The roll out of 53 million electric and gas smart meters is a step closer after four companies signed key contracts to run the scheme for the Government.
Energy Secretary Ed Davey said agreement of the deals was a "significant milestone" in the scheme, which is aimed at making energy consumption more transparent to households by showing real time usage.
Combined, the deals are worth more than £2 billion over the coming years, with the meters due to be installed by 2020.
In a statement to MPs, Mr Davey said: "Smart meters offer a range of intelligent functions. They will provide consumers near real-time information on their energy use in pounds and pence, as well as accurate bills to help them better manage their energy use.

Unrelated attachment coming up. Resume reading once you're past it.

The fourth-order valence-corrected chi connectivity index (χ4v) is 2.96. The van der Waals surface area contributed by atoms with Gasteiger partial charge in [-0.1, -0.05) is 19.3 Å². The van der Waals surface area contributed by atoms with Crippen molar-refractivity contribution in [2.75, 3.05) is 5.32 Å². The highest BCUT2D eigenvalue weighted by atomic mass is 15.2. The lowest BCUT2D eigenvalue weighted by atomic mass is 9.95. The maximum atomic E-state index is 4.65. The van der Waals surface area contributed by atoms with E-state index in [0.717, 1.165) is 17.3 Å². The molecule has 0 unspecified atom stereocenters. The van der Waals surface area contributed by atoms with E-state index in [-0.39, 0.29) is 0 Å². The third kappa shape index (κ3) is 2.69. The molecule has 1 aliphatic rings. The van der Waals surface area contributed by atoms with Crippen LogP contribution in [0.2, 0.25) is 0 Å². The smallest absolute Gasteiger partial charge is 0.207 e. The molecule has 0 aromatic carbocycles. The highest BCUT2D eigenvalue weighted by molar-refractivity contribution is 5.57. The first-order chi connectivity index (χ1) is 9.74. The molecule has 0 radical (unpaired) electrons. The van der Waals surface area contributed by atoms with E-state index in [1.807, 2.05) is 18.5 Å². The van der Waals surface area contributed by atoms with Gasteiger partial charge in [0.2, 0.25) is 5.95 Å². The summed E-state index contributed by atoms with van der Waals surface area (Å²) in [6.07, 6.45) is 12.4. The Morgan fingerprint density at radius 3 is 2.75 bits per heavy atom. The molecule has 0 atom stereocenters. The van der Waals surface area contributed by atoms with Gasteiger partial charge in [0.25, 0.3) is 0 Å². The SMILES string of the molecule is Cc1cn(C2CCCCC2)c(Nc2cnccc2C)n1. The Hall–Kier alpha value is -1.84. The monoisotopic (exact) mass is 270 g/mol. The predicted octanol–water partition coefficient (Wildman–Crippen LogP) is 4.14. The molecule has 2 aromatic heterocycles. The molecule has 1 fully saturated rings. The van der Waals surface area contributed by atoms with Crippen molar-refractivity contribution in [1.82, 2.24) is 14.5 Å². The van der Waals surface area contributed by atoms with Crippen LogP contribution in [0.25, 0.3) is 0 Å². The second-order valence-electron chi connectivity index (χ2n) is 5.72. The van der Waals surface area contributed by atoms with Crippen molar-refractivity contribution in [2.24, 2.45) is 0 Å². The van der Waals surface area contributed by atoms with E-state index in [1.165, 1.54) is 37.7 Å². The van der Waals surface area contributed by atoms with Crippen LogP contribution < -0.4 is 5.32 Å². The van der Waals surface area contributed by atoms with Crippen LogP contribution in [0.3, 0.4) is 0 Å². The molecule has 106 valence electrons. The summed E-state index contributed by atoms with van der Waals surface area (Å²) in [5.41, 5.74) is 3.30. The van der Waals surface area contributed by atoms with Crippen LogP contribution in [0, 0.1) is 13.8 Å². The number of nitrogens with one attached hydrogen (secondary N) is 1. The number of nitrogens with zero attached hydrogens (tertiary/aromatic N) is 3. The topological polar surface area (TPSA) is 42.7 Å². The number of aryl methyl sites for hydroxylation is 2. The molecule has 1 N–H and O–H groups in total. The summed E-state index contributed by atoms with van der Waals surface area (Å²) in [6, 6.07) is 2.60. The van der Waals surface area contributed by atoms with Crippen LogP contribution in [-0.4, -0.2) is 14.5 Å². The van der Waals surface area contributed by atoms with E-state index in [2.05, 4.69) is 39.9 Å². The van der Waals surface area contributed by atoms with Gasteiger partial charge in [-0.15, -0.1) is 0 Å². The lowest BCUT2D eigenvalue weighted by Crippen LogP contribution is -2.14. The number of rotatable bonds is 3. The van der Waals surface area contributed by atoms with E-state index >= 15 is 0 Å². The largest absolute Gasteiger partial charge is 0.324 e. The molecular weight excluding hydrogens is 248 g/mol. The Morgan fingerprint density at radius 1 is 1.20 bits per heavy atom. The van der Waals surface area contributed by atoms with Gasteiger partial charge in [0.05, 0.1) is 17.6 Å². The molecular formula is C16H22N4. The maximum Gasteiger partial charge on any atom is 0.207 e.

"The roll-out will support investment and growth, offering significant net benefits to the GB economy."
The contracts are all part of operating what the Department for Energy and Climate Change have called the Data and Communications Company (DCC), which is providing shared infrastructure for the smart meters.
Capita PLC has been awarded a 12-year licence to manage the DCC on behalf of users in a deal worth £175 million. The DCC Licensee will be regulated by Ofgem.
CGI IT UK Limited has agreed an eight-year contract with Capita PLC to be the data service provider for smart meters. The £75 million contract covers the system which controls the movement of messages to and from smart meters.
In the north of England and Scotland, Arqiva Limited has agreed a contract with Capita to be the communications service provider - covering wide area communications to and from smart meters. The 15-year deal is worth £625 million.
In the rest of the UK, Telefonica UK Limited has agreed a £1.5 billion deal to be communications service provider.